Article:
The Capitol Building on Denver’s Capitol Hill, Part I

Colorado Capitol building rotunda, Denver 2009As we gazed up into the Capitol rotunda, the volunteer tour guide and I had a very American conversation. She was telling us that when the Capitol dome was built, those who were willing to climb the 99 steps to the top landing, above the third floor, could see Wyoming and New Mexico.

There are too many tall buildings in the way now, she added. I agreed with her. I said that I wished buildings would shrink again. And then she wondered why anyone would want to work way up in a tall glass tower anyway. She didn’t mention September 11, and I have no idea what the Belgian woman on the tour thought. But I got the point.

At the beginning of the tour, I told her I had lived in Colorado almost 22 years before touring the Capitol. I’ve been there a couple of times for Pro-Choice Lobby Day, to lobby my Catholic state senator, a father of seven, about making Catholic hospitals inform rape victims about emergency contraception (not prescribe it to them, just tell them it’s available). I was unable to convince him that a Catholic hospital should put public health above religious tenets.

He’s done some good things as a legislator. He helped pass a law forbidding Colorado police from immediately confiscating property that may have been used in a crime; they have to wait until the suspect is convicted. (There was a movement this year to overturn the law. I’m not sure if it passed.) But his social views drive me up a wall, so when I think of him, I tell myself, He’s term-limited.

I didn’t run into my senator on this tour, but I did walk past my representative. I’ve talked to her once or twice, most recently at a meeting about Colorado’s economic situation. She cut her eye at me as if to say, “I know you from somewhere.”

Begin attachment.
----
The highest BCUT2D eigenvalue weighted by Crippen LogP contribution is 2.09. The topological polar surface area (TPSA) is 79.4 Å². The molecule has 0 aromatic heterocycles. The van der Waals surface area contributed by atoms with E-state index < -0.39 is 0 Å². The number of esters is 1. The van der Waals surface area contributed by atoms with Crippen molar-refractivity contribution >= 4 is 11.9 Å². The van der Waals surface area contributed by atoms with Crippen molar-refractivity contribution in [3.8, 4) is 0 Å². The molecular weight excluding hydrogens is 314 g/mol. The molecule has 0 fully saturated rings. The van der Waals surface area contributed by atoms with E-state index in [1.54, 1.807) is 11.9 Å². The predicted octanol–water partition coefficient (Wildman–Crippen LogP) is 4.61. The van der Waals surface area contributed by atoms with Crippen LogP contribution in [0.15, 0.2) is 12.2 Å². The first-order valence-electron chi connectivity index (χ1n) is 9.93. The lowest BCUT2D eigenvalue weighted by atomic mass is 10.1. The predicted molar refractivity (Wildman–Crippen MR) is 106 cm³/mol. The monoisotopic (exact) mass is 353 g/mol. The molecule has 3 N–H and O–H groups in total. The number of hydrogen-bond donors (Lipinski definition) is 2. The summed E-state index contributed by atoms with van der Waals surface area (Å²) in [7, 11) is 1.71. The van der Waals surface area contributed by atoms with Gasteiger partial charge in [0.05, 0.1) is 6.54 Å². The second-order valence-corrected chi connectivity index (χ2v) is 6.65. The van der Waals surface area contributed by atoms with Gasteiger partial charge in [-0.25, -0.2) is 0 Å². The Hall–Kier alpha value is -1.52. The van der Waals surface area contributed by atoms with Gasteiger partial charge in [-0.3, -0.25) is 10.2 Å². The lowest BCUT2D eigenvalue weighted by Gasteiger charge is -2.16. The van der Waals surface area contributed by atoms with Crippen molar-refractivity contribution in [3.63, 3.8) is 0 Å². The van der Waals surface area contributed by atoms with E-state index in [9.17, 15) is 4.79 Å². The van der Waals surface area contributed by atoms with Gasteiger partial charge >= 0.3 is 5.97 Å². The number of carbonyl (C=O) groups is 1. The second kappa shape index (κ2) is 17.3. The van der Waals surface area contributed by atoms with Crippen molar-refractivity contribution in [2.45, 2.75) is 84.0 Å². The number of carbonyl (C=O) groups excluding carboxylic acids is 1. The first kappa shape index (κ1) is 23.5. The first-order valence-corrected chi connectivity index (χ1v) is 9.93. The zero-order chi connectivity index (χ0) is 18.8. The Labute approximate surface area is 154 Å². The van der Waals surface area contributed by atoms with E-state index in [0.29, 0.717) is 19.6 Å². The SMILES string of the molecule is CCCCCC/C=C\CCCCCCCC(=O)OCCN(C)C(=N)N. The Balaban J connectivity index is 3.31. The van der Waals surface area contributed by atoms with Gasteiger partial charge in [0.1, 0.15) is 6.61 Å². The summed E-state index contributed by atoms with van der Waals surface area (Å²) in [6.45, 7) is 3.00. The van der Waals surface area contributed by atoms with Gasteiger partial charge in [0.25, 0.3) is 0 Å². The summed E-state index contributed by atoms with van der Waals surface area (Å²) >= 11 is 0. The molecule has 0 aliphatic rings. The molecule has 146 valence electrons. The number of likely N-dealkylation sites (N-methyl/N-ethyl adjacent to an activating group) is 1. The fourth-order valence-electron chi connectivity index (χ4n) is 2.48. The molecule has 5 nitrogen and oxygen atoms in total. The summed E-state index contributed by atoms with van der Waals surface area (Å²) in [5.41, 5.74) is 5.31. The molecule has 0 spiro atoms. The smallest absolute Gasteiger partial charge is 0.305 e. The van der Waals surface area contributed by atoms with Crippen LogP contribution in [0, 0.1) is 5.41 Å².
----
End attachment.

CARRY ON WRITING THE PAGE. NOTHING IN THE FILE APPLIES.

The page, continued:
The tour guide informed us that last year, a man was shot in the Capitol. He showed up at the governor’s office claiming to be the emperor of Colorado and then pulled out a gun. The police shot him. Now the public cannot go in and out the main doors of the Capitol building. The three of us stood behind glass and gazed at the park created to honor Colorado’s war dead and Civic Center Park and and the City and County Building, where the mayor’s office is located (in that order).Denver City and County building, taken from behind glass door of capitol, April 2009

Then she took us into the chambers themselves, where nothing much was going on. The House has electronic voting; the Senate is too prim for that. Only legislators are allowed to walk down this aisle in the House chamber. The public has to go around.Center aisle, reserved for reps, Colorado Capitol, Denver 2009

I thought about how interested I was in politics in my teens and twenties. I was in the political science club in high school. I wrote to my senator about becoming a page. I studied government in college.

I still care: I meet up with my reps from time to time; I send emails and the occasional letter on paper. But I hate going door to door, so I don’t want to canvass in person. When I was a girl I wanted to be president, but now I don’t wish to run for office.

Although the work of legislators affects every aspect of our lives, much of the time, their efforts seem not to touch us. It’s as if we’re looking at each other through glass.